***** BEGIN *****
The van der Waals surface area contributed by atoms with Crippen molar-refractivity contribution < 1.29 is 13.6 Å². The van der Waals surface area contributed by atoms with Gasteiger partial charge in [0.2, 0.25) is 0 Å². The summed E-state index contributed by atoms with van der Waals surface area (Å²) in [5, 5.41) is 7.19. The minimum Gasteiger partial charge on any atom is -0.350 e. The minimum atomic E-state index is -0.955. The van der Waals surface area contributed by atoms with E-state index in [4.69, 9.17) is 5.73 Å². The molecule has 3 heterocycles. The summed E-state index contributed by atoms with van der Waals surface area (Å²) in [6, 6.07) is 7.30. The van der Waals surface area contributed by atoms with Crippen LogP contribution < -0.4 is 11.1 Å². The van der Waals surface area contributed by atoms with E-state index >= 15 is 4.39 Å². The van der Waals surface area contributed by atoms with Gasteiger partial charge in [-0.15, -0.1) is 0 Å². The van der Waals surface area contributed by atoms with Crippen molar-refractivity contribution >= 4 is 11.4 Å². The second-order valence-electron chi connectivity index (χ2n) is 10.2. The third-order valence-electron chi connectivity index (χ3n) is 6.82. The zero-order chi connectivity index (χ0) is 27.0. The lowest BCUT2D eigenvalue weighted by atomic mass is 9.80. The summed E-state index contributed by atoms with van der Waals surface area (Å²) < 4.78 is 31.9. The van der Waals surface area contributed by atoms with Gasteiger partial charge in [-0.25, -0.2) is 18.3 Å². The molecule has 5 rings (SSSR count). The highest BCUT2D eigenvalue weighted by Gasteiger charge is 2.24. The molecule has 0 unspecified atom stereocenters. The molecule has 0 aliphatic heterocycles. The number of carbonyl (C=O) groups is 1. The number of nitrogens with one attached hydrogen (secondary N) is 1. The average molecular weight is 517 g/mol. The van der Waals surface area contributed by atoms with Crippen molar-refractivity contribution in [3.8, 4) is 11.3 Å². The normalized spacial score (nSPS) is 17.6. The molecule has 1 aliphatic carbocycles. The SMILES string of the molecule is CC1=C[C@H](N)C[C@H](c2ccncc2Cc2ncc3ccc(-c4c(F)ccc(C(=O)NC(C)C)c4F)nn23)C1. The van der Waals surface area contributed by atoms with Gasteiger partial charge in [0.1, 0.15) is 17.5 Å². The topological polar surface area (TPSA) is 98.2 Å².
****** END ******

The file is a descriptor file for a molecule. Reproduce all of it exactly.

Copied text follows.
The van der Waals surface area contributed by atoms with Crippen molar-refractivity contribution < 1.29 is 13.6 Å². The van der Waals surface area contributed by atoms with Gasteiger partial charge in [0.2, 0.25) is 0 Å². The summed E-state index contributed by atoms with van der Waals surface area (Å²) in [5, 5.41) is 7.19. The minimum Gasteiger partial charge on any atom is -0.350 e. The minimum atomic E-state index is -0.955. The van der Waals surface area contributed by atoms with E-state index in [4.69, 9.17) is 5.73 Å². The molecule has 3 heterocycles. The summed E-state index contributed by atoms with van der Waals surface area (Å²) in [6, 6.07) is 7.30. The van der Waals surface area contributed by atoms with Crippen LogP contribution < -0.4 is 11.1 Å². The van der Waals surface area contributed by atoms with E-state index >= 15 is 4.39 Å². The van der Waals surface area contributed by atoms with Gasteiger partial charge in [-0.15, -0.1) is 0 Å². The van der Waals surface area contributed by atoms with Crippen molar-refractivity contribution >= 4 is 11.4 Å². The second-order valence-electron chi connectivity index (χ2n) is 10.2. The third-order valence-electron chi connectivity index (χ3n) is 6.82. The zero-order chi connectivity index (χ0) is 27.0. The lowest BCUT2D eigenvalue weighted by atomic mass is 9.80. The summed E-state index contributed by atoms with van der Waals surface area (Å²) < 4.78 is 31.9. The van der Waals surface area contributed by atoms with Gasteiger partial charge in [-0.25, -0.2) is 18.3 Å². The molecule has 5 rings (SSSR count). The highest BCUT2D eigenvalue weighted by Gasteiger charge is 2.24. The molecule has 0 unspecified atom stereocenters. The molecule has 0 aliphatic heterocycles. The number of carbonyl (C=O) groups is 1. The number of nitrogens with one attached hydrogen (secondary N) is 1. The average molecular weight is 517 g/mol. The van der Waals surface area contributed by atoms with Crippen molar-refractivity contribution in [3.8, 4) is 11.3 Å². The normalized spacial score (nSPS) is 17.6. The molecule has 1 aliphatic carbocycles. The SMILES string of the molecule is CC1=C[C@H](N)C[C@H](c2ccncc2Cc2ncc3ccc(-c4c(F)ccc(C(=O)NC(C)C)c4F)nn23)C1. The van der Waals surface area contributed by atoms with Gasteiger partial charge in [0.1, 0.15) is 17.5 Å². The topological polar surface area (TPSA) is 98.2 Å².